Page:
Project description:The relationship between ornithine decarboxylase activity and [125I]iododexyuridine incorporation was studied in prostates from castrated rats (aged 5, 26 and 80 weeks) injected daily with testosterone for up to 10 days. The results suggest that ornithine decarboxylase activity is a parameter of secretory activity, rather than growth, in the ventral prostate. In the dorsolateral prostate, ornithine decarboxylase activity tends to parallel [125I]iododeoxyuridine incorporation.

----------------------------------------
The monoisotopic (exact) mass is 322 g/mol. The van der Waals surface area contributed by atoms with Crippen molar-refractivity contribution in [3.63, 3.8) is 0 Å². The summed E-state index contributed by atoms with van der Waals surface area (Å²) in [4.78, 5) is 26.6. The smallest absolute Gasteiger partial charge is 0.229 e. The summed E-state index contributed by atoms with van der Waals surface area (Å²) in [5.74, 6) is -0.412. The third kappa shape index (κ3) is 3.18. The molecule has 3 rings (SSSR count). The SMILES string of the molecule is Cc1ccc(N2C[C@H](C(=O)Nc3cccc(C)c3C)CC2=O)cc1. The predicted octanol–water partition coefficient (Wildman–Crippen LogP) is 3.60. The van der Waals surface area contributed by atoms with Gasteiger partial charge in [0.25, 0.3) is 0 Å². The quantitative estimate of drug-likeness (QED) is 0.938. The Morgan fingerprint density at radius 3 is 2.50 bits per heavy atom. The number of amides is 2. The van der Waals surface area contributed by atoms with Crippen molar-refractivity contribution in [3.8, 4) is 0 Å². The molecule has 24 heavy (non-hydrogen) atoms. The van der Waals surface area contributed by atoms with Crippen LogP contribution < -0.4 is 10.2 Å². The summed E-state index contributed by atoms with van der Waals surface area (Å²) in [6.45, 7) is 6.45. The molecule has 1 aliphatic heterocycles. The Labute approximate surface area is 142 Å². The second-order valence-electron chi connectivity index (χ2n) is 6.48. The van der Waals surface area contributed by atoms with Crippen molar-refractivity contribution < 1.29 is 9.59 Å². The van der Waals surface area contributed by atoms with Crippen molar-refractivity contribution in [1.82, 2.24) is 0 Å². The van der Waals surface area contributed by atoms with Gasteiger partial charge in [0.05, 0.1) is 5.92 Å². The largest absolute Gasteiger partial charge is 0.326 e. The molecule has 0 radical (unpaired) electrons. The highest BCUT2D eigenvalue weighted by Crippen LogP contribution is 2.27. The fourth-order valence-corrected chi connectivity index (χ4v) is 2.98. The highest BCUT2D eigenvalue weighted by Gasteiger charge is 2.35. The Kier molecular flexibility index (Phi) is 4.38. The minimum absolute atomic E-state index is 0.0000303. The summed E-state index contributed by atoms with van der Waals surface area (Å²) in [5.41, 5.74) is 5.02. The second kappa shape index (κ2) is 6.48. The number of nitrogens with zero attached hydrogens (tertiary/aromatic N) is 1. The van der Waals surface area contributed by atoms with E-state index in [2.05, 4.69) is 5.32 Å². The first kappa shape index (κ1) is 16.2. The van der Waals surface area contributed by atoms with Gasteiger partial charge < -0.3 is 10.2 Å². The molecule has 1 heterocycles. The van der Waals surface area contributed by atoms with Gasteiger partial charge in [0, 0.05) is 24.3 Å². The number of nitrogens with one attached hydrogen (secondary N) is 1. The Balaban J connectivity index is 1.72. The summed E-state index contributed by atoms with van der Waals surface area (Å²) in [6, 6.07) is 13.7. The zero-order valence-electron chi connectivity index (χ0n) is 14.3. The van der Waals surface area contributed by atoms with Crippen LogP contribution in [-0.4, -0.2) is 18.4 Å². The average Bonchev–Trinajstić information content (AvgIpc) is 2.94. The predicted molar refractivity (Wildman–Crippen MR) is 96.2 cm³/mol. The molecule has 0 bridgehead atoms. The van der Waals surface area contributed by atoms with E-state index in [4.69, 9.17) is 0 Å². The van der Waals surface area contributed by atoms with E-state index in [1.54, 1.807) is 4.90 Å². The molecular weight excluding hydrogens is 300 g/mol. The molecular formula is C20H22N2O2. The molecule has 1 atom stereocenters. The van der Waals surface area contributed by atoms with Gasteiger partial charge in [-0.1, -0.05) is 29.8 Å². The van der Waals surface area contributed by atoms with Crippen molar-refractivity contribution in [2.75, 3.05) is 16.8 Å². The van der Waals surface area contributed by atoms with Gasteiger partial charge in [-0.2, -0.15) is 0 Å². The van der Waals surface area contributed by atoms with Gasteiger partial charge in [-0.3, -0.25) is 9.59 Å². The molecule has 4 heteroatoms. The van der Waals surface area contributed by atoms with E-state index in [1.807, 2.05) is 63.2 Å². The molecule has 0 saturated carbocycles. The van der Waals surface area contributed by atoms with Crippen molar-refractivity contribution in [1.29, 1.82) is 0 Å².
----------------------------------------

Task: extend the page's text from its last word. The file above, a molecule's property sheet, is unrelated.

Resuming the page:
Project description:1. Castration of adult rats resulted in marked decreases in the amounts of putrescine, spermidine and spermine in the ventral prostate gland. Spermidine concentrations decline rapidly over the first 11 days after androgen withdrawal, reaching a value of only 12% of normal controls. Spermine concentrations diminish more slowly, reaching 24% of normal within 11 days. The spermidine/spermine molar ratio falls from 0.9 to 0.46 under these conditions. Putrescine concentrations decrease by 70% at 7 days after castration and then remain constant for some days. 2. After daily injections of testosterone propionate to rats castrated 7 days previously, prostatic spermidine and putrescine concentrations increase significantly within 24h; normal or even greater values are observed within 8 and 4 days respectively. In contrast, the spermine concentration does not increase until 5 days after commencement of androgen treatment. 3. The activities of two enzymes involved in polyamine biosynthesis (ornithine decarboxylase and a putrescine-activated S-adenosyl-l-methionine decarboxylase system) were greatly decreased soon after castration: after 7 days the respective values were 15% of normal for ornithine decarboxylase and 7% of normal for putrescine-dependent decarboxylation of S-adenosyl-l-methionine. Injection of testosterone propionate into animals castrated 7 days previously induced a rapid increase in both enzymic activities: ornithine decarboxylase was doubled in 6h, and increased three- to four-fold within 48h, whereas the putrescine-dependent decarboxylation of S-adenosyl-l-methionine doubled in 3h and increased tenfold within 48h of commencement of daily androgen treatments. 4. The activity of these enzyme systems was very low in the ventral prostates of hypophysectomized rats and was increased by administration of testosterone in a manner similar to that found in castrated rats. 5. Alterations in the activity of two ventral-prostate enzymes involved in ornithine production (arginase) and utilization (ornithine-2-oxoglutarate transaminase) that result from changes in the androgenic status of rats are described. 6. The findings presented suggest that the activities of ornithine decarboxylase and the putrescine-dependent S-adenosyl-l-methionine decarboxylase system, rather than ornithine concentrations, are rate-limiting for the formation of putrescine and polyamines in rat ventral prostate. 7. The relation of polyamines to androgen-induced prostatic growth is discussed with particular reference to the biosynthesis of proteins and nucleic acids.